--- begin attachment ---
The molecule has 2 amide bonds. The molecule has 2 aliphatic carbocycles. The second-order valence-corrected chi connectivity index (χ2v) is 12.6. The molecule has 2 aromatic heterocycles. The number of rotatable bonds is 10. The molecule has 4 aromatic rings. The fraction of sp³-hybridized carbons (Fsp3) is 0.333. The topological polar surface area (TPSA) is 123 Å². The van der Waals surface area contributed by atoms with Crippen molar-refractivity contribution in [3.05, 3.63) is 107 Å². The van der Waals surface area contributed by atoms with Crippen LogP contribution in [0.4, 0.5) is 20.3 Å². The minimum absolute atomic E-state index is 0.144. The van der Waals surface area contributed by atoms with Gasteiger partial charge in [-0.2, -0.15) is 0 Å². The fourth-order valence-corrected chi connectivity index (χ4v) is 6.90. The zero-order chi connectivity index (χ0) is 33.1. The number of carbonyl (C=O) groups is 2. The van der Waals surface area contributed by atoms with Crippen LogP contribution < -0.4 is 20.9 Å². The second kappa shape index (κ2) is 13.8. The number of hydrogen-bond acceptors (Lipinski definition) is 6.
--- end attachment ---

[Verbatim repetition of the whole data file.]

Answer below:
The molecule has 2 amide bonds. The molecule has 2 aliphatic carbocycles. The second-order valence-corrected chi connectivity index (χ2v) is 12.6. The molecule has 2 aromatic heterocycles. The number of rotatable bonds is 10. The molecule has 4 aromatic rings. The fraction of sp³-hybridized carbons (Fsp3) is 0.333. The topological polar surface area (TPSA) is 123 Å². The van der Waals surface area contributed by atoms with Crippen molar-refractivity contribution in [3.05, 3.63) is 107 Å². The van der Waals surface area contributed by atoms with Crippen LogP contribution in [0.4, 0.5) is 20.3 Å². The minimum absolute atomic E-state index is 0.144. The van der Waals surface area contributed by atoms with Gasteiger partial charge in [-0.2, -0.15) is 0 Å². The fourth-order valence-corrected chi connectivity index (χ4v) is 6.90. The zero-order chi connectivity index (χ0) is 33.1. The number of carbonyl (C=O) groups is 2. The van der Waals surface area contributed by atoms with Crippen LogP contribution < -0.4 is 20.9 Å². The second kappa shape index (κ2) is 13.8. The number of hydrogen-bond acceptors (Lipinski definition) is 6.